Quinn Albaugh (PhD Princeton) is an Assistant Professor of Political Studies at Queen’s University. Broadly speaking, her research focuses on parties, elections, and representation in Canadian democracy, usually through the lens of gender, race, ethnicity, sexuality, and class inequalities. Her research draws on both qualitative and quantitative methods.
Quinn is currently working on a book project entitled Gatekeeping: How and Why Party Organizations Improve the Representation of Marginalized Groups. This research draws on 20 months of field and historical research in New Brunswick, including participant-observation of party nominating conventions, interviews with party insiders and candidates, archival research, survey data, and original quantitative datasets.
In addition, she is working on three major ongoing research agendas on LGBTQ politics.
With Elizabeth Baisley
This research agenda includes research on barriers within parties to nominating LGBTQ candidates and voters’ reactions to LGBTQ candidates and party leaders.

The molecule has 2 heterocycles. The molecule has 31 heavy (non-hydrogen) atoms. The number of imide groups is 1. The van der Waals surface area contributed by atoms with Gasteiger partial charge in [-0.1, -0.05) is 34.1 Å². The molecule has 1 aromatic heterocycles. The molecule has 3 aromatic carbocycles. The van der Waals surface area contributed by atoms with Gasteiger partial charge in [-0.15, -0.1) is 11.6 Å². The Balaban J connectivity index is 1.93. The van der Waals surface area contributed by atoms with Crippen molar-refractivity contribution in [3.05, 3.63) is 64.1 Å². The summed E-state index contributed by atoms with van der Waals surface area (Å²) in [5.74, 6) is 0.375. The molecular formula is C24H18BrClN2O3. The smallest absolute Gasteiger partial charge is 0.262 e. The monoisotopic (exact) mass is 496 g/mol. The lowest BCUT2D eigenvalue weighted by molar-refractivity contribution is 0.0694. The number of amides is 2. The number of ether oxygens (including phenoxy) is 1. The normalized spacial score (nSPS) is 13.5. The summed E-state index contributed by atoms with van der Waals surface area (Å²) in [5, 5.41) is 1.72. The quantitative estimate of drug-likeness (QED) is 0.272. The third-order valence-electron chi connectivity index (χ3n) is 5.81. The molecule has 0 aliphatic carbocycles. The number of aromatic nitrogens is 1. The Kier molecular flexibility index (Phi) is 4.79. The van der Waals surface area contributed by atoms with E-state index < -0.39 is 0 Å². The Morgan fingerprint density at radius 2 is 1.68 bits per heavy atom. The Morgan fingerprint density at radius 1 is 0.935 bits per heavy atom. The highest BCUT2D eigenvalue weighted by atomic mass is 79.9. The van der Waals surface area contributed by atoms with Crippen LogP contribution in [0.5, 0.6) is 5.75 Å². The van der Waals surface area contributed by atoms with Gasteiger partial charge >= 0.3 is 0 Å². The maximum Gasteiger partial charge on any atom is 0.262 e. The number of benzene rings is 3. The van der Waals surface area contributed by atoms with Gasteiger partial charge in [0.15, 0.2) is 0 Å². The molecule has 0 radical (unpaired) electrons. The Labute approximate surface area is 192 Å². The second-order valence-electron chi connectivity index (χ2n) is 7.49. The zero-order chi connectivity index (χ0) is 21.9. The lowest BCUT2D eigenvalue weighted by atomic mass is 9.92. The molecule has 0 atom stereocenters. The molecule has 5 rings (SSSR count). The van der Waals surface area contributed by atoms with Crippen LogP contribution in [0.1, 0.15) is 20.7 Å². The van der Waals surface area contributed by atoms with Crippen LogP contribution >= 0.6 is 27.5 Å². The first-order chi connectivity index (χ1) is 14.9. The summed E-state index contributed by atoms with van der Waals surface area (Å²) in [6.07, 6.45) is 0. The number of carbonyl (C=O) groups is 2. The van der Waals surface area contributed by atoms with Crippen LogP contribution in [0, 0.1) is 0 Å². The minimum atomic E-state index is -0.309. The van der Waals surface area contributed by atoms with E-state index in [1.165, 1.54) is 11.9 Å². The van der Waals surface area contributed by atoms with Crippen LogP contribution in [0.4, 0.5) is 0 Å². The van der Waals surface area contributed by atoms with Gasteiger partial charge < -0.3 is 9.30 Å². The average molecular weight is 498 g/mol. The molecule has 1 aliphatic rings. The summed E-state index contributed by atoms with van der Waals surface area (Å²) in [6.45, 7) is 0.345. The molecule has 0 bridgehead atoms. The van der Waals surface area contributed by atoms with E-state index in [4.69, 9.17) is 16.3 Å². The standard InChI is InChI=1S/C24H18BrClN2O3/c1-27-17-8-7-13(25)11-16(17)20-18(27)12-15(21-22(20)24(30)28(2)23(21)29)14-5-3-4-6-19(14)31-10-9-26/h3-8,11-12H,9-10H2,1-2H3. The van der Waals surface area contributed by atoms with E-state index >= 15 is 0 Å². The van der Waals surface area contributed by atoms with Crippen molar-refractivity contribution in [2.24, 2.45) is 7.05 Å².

With Julie Moreau and Michael Donnelly, University of Toronto
This research agenda examines the causes and consequences of “linked fate” (the feeling that what happens to one’s group will affect one’s life) for LGBTQ people. It includes research on the extent to which LGBTQ people see their fates as linked to narrower subgroups (such as gay men or transgender people) in comparison with the broader LGBTQ coalition.
This research has received funding from a SSHRC Insight Development Grant.
This research agenda focuses on improving gender questions in survey research and using more inclusive survey measures to demonstrate the importance of trans and non-binary identities for understanding political behaviour.